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No technical fault in Libya jet crash: investigators


Rescue workers examine the debris of Afriqiyah airline flight 8U771 at Tripoli airport May 12, 2010. All but one of the 104 passengers and crew of the Libyan Airbus A330-200 plane crash on Wednesday were killed, a Libyan security source at Tripoli airport told Reuters. REUTERS/Libyan TV via Reuters TV
Rescue workers examine the debris of Afriqiyah airline flight 8U771 at Tripoli airport May 12, 2010. All but one of the 104 passengers and crew of the Libyan Airbus A330-200 plane crash on Wednesday were killed, a Libyan security source at Tripoli airport told Reuters. REUTERS/Libyan TV via Reuters TV

By Ali Shuaib

TRIPOLI (Reuters) - Investigators have so far found no evidence that mechanical failure caused an Airbus aircraft to crash in Libya this month killing 103 people, a Libyan commission studying the crash said.

The Airbus A330 operated by Libya's Afriqiyah Airways crashed on May 12 as it prepared to land at Tripoli airport after a flight from Johannesburg, killing everyone on board except a nine-year-old Dutch boy.

"There is no sign indicating a technical failure in the plane before the incident, according to data recovered up until now from the two black boxes," commission chief Naji Dhaw said in a statement setting out investigators' preliminary conclusions that was seen by Reuters on Sunday.

Dhaw told Reuters the investigation was continuing into why the almost new aircraft crashed, and it could be some time before his commission was ready to present its final conclusions.

The commission of investigation also ruled out an explosion or fire on board the plane before the crash and said there was no evidence it was caused by an act of terrorism.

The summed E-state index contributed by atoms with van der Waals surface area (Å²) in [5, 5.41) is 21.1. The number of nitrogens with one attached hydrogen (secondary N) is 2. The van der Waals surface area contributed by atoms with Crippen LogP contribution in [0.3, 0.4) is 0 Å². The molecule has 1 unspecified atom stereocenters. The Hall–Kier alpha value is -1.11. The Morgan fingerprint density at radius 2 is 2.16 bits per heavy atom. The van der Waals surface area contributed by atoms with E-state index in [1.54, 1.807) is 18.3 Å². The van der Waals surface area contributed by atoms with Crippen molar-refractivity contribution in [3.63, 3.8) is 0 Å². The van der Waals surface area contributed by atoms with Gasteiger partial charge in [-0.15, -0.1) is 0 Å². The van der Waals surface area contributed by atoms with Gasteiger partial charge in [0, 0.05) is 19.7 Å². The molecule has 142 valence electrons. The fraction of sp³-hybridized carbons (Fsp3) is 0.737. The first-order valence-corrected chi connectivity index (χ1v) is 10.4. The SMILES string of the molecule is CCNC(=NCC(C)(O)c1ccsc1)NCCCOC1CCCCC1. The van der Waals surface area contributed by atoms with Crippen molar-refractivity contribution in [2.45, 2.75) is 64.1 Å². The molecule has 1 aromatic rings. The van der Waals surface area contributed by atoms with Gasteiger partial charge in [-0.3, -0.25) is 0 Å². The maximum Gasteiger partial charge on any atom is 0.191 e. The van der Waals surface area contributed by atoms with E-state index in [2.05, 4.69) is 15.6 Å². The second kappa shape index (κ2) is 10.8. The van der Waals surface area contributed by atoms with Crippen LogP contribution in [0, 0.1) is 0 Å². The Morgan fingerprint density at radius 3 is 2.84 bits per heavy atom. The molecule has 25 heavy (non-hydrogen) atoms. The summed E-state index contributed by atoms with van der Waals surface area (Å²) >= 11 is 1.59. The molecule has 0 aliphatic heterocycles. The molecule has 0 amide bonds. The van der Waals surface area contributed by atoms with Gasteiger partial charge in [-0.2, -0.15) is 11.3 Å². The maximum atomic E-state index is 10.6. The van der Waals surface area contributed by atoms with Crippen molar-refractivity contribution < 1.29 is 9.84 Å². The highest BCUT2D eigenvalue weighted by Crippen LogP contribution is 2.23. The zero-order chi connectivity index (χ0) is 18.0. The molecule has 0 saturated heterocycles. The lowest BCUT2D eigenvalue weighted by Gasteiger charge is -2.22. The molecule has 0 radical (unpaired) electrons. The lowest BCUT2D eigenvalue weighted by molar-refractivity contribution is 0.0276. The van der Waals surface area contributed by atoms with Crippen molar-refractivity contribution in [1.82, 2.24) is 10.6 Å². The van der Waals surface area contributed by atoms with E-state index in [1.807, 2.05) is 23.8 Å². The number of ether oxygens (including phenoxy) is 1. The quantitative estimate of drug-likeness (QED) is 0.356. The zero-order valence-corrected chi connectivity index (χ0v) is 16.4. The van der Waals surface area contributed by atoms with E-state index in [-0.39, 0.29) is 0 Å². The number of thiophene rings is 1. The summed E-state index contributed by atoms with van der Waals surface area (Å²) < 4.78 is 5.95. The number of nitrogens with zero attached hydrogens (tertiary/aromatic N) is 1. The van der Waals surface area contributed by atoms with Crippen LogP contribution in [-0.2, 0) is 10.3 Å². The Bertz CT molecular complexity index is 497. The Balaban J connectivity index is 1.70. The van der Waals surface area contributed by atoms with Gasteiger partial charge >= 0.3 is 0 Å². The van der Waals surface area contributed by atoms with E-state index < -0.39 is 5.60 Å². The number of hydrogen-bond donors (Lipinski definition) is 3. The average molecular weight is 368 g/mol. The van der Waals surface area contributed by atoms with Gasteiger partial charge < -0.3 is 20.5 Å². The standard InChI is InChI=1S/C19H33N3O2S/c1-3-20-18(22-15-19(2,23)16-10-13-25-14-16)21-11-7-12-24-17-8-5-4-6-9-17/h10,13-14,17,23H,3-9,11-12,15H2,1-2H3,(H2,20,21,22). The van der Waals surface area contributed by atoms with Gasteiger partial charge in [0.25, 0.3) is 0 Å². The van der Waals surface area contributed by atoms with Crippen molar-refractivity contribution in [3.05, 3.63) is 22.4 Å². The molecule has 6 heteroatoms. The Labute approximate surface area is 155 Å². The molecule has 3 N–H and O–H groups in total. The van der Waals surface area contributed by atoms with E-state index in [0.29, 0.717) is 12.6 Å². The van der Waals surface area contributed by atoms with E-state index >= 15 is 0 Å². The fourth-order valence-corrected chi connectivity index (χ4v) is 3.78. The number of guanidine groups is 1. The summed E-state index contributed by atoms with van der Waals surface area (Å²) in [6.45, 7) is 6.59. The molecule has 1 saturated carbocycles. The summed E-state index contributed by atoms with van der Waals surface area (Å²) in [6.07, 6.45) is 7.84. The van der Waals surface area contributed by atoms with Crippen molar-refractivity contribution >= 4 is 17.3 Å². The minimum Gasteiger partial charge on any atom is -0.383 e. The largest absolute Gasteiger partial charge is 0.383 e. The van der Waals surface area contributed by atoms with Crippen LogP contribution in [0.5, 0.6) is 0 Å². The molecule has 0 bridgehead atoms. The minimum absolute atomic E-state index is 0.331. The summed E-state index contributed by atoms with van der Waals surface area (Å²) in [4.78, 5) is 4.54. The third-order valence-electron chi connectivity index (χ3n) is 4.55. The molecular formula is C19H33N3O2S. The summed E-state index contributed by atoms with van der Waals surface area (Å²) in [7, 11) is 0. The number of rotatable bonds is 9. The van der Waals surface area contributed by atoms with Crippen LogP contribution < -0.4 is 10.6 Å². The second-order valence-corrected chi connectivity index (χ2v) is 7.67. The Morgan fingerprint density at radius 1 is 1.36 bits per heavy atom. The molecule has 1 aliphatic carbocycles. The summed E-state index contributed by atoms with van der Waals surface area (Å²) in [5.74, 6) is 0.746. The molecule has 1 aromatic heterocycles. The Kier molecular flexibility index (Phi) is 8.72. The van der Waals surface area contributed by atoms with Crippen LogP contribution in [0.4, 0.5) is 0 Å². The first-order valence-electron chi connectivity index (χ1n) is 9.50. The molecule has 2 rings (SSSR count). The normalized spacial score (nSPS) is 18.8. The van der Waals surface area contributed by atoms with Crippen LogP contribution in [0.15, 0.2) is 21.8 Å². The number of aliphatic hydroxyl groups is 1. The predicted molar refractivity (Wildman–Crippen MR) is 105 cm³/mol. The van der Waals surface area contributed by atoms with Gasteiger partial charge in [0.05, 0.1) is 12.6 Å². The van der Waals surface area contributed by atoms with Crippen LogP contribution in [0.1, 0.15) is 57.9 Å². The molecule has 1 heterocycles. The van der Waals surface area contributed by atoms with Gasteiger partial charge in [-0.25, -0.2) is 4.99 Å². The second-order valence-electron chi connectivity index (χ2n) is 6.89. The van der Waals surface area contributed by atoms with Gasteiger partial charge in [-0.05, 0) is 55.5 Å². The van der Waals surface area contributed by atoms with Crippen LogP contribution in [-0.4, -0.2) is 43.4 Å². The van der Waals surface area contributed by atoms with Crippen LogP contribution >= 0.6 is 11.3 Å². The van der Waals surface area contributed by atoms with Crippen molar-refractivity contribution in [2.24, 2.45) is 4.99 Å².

NO MAY-DAY CALL

The commission also said there was no evidence a lack of fuel was a factor, and that there was nothing to indicate that the pilot had radioed the control tower before the crash to request technical or medical assistance.

The statement added: "The crew was qualified to work on this type of aircraft. It had operated more than one flight on this route and authorizations for the crew were valid."

The Airbus A330 had been in service for only eight months when it crashed, and it had passed three routine inspections by European aviation safety agencies.

The victims included 70 Dutch citizens. Nationals from Libya, South Africa, Britain, Austria, Germany, Zimbabwe and France were also killed, the airline said.

The only survivor was nine-year-old Ruben von Assouw, from the southern Dutch city of Tilburg, who was returning from a safari holiday in South Africa with his family.

He was treated in a Tripoli hospital for bone fractures, and was then flown home in an air ambulance after being told that his parents and 11-year-old brother had died in the crash.

(Additional reporting by Hamid Ould Ahmed in Algiers; Writing by Christian Lowe; editing by Tim Pearce)

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